We can have either a functioning Constitutional Republic or we can have the Hunger Games. We cannot have both.

Pushing Beyond Moore…

Clean-room technicians at the AIM Photonics NanoTech chip fabrication facility in Albany, New York.  Credit: SUNY Polytechnic Institute

Topics: Computer Science, Electrical Engineering, Materials Science, Nanotechnology, Semiconductor Technology

Over 50 Years of Moore’s Law – Intel

GAITHERSBURG, Md. — The U.S. Department of Commerce’s National Institute of Standards and Technology (NIST) has entered into a cooperative research and development agreement with AIM Photonics that will give chip developers a critical new tool for designing faster chips that use both optical and electrical signals to transmit information. Called integrated photonic circuits, these chips are key components in fiber-optic networks and high-performance computing facilities. They are used in laser-guided missiles, medical sensors, and other advanced technologies. 

AIM Photonics, a Manufacturing USA institute, is a public-private partnership that accelerates the commercialization of new technologies for manufacturing photonic chips. The New York-based institute provides small and medium-sized businesses, academics, and government researchers access to expertise and fabrication facilities during all phases of the photonics development cycle, from design to fabrication and packaging.

NIST and AIM Photonics Team Up on High-Frequency Optical/Electronic Chips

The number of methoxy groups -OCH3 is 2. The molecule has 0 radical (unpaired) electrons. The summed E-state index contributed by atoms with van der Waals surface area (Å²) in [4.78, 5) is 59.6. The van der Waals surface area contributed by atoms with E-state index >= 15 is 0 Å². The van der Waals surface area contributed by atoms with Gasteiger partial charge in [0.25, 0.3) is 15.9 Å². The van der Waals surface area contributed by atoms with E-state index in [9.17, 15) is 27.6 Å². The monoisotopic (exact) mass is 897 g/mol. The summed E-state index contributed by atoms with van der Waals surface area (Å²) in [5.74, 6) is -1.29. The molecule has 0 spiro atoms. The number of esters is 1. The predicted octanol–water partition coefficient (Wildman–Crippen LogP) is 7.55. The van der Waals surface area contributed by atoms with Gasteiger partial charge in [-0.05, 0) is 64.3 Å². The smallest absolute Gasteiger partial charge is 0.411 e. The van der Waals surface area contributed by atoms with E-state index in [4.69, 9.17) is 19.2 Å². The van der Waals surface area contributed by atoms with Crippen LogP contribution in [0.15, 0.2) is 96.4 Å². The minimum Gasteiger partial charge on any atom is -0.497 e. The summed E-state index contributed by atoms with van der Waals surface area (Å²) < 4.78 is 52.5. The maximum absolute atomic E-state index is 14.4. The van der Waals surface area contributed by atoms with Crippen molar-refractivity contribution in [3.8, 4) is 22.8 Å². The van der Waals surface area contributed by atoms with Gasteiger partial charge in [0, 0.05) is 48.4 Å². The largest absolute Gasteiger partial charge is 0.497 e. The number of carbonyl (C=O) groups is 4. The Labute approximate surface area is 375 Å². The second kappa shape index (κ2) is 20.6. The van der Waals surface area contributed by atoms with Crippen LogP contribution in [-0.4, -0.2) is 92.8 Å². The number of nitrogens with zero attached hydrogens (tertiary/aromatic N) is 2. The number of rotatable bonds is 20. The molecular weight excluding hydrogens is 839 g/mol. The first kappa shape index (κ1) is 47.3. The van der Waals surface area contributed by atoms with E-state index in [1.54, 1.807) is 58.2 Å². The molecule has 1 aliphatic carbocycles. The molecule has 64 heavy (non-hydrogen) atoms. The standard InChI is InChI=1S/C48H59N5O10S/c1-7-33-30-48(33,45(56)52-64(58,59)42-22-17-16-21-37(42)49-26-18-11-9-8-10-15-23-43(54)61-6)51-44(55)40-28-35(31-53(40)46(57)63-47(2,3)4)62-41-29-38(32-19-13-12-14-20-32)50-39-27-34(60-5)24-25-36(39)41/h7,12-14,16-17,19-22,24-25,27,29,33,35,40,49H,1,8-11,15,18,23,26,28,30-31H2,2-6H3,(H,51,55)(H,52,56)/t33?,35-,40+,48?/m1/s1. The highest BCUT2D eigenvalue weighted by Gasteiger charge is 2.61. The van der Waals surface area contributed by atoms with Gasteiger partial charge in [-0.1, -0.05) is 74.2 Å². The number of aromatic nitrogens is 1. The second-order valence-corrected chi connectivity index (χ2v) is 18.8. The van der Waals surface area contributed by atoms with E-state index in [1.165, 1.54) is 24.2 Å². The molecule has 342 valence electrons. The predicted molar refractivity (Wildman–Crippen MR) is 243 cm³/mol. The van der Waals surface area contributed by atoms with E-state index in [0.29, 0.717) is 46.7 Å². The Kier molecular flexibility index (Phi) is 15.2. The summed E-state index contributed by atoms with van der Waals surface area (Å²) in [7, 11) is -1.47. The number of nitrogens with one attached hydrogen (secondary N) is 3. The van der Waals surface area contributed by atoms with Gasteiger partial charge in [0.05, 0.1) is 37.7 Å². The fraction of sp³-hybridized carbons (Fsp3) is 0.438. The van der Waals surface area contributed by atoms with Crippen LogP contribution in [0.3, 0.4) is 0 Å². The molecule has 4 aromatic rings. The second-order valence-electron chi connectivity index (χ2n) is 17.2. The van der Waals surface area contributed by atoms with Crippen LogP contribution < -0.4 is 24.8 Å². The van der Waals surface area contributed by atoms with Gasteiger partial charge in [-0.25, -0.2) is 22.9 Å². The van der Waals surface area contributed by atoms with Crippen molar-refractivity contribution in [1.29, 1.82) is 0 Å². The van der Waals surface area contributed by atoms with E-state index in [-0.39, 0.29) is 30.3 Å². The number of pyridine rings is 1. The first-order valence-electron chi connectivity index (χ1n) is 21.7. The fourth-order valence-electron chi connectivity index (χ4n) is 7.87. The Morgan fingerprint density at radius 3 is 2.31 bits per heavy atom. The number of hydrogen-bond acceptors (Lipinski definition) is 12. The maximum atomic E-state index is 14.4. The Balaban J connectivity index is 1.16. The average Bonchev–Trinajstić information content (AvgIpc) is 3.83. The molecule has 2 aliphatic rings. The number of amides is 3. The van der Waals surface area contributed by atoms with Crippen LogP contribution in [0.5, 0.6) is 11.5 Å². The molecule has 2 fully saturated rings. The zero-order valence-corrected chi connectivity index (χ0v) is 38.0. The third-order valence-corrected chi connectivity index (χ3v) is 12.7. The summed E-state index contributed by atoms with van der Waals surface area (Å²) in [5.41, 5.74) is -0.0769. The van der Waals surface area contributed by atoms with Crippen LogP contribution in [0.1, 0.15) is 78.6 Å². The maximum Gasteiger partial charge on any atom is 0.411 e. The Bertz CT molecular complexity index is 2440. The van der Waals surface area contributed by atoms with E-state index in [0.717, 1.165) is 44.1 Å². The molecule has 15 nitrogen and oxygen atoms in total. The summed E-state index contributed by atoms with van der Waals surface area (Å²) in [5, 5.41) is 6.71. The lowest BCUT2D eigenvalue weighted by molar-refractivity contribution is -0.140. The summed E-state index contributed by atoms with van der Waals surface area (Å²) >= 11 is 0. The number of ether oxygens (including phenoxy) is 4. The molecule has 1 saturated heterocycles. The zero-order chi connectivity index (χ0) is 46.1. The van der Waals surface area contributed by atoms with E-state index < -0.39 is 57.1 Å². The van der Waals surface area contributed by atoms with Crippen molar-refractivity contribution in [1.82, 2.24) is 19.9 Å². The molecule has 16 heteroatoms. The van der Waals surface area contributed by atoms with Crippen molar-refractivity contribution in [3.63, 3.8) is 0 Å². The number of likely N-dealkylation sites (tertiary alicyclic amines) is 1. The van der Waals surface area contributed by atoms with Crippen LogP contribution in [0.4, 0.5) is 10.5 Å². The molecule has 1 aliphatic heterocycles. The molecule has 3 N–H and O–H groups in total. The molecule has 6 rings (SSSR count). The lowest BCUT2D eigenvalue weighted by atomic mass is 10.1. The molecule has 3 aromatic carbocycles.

Permafrost Zombies…

(Credit: Tatiana Gasich/Shutterstock)

Topics: Biology, Biosecurity, Climate Change

Thirteen viruses from tens of thousands of years ago have been recovered and reactivated, according to a preprint paper published in BioRxiv. These threats had been idling in the Siberian tundra for approximately 30,000 to 50,000 years before being brought back.

Thanks to climate change, the thawing of the frozen terrain could revive an assortment of ancient pathogens, creating a potential threat that these viral “zombies” could pose.

“Zombie” Viruses

Permafrost — the frigid terrain that stays frozen throughout the year — comprises over 10 percent of our planet’s surface and substantial swaths of the Arctic, a circumpolar area containing Alaska, Scandinavia, and Siberia. But the Arctic’s temperatures are warming almost four times faster than the average worldwide, and the permafrost there is fading fast, freeing all sorts of frozen organisms, including microbes and viruses from thousands of years ago.